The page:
America will win even if North Korea diplomacy fails – Washington Examiner
It’s a frequent refrain that President Trump’s North Korean diplomacy is delusional — that by building a personal rapport with Kim Jong Un, Trump gives Kim greater space and time to manipulate him in North Korea’s interests.
I think that’s untrue.
But even if it is true, even if Trump’s diplomacy is serving Kim more than it is serving America, it is at least offering the U.S. one useful thing. If diplomacy eventually fails, Trump will be able to make the unimpeachable case to the world that he went all out to reach a peaceful solution to the crisis.
The exhaustion of diplomatic alternatives to conflict is a standing expectation of just war. U.S. military strikes against North Korea’s nuclear and ballistic missile programs might not spark major North Korean retaliation. But if war does follow, it will be brutal. Thousands, more likely tens of thousands will die. Trump’s diplomatic efforts thus speak to the moral necessity of mitigating this risk.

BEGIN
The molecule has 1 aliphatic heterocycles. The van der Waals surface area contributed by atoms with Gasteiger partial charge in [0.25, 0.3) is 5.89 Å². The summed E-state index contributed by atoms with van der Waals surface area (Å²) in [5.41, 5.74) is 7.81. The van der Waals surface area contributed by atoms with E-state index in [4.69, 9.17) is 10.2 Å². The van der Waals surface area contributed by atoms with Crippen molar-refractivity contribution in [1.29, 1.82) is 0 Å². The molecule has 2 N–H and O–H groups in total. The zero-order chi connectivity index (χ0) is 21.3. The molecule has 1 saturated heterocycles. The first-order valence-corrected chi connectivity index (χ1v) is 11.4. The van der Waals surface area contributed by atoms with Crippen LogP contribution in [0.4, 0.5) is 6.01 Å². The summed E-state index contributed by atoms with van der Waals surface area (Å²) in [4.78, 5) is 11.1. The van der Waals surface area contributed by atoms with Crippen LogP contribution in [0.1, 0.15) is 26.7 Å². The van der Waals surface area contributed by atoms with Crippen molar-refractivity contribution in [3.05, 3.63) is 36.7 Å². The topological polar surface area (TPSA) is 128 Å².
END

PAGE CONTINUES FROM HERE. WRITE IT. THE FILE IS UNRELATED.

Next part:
Trump’s exhaustive diplomacy would also help the U.S. to rally the world to its side in the event that military action is necessary. While few nations are likely to join any U.S. action against North Korea, Trump’s efforts have not gone unnoticed in foreign capitals. Indeed, those efforts are widely regarded with great sympathy by foreign governments that otherwise dislike the president. So if his personal diplomacy fails, Trump will be more easily able to persuade foreign governments to support tougher sanctions against Pyongyang. Even if only marginally, his efforts will also lend greater international acceptance of last resort U.S. military action.
We must remember that diplomacy isn’t about nice photos. It’s about setting the ground, for good or bad, on what comes next. Either way, Trump’s diplomatic efforts will set the groundwork positively for the Untied States.